At that time there was not only a return to painting, but a wide range

At that time there was not only a return to painting, but a wide range of strong
individualities dedicated to heterogeneous artistic practices of a, let’s say, postMinimal and post-Conceptual affiliation. A varied landscape that went from the
rock-and-roll Marxism of Darío Corbeira to the illustrated snobbism of Javier
Utray (palindrome, pallid joke…), via the unstoppable, infinite verbosity of
Nacho Criado; the quiet attitude of someone lurking in the shadows
threatening to break away (Juan Navarro Baldeweg before his return to
painting); the rebellious, uncompromising literality of Esther Ferrer and Juan
Hidalgo; the progressive hybridisation with sound art (Concha Jerez and José
Iges); the assault of evidence and disconcerting platitudes (Isidoro Valcárcel
Medina)… and the ‘arte povera’ of those who relied on municipal tree-cutting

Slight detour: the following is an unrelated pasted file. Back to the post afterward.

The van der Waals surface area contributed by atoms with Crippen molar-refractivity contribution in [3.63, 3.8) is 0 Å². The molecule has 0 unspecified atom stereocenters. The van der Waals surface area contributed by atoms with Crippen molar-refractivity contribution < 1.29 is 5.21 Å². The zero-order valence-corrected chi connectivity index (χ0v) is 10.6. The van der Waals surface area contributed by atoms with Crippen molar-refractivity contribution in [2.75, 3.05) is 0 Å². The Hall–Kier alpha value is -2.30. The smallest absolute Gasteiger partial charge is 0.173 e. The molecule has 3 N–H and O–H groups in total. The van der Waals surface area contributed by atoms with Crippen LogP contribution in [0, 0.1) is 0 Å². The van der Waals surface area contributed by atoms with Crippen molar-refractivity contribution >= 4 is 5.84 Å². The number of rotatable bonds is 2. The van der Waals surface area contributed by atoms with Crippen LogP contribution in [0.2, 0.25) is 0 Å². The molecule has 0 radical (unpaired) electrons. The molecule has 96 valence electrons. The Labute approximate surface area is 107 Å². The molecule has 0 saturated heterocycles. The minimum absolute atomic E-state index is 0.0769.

and tailor’s remnants for their raw material (Adolfo Schlosser and myself). And I
shan’t go on because I get lost amidst so many specific memories.
It was the time of the magazine Humo and of two bibliographical jewels that
you’ll never find in Google: Figuras de definición, by Patricio Bulnes and Juan
Navarro Baldeweg (Libros de la Ventura, Francisco Rivas [pub.], Madrid, 1980)
and El bailarín pleinair, by Patricio Bulnes (Abril y Buades [pub.], Madrid, 1986).
Very important this ‘pleinair dancer’, together with the drawings and microstories, for understanding the humour and lucidity of the Madrid of that time.
And beyond our immediate working environment, the names of Hannah
Wilke, Valie Export and Ana Mendieta, and exhibitions such as Das Spiel des
Unsagbaren (Secession, Vienna, 1989).
Eva Lootz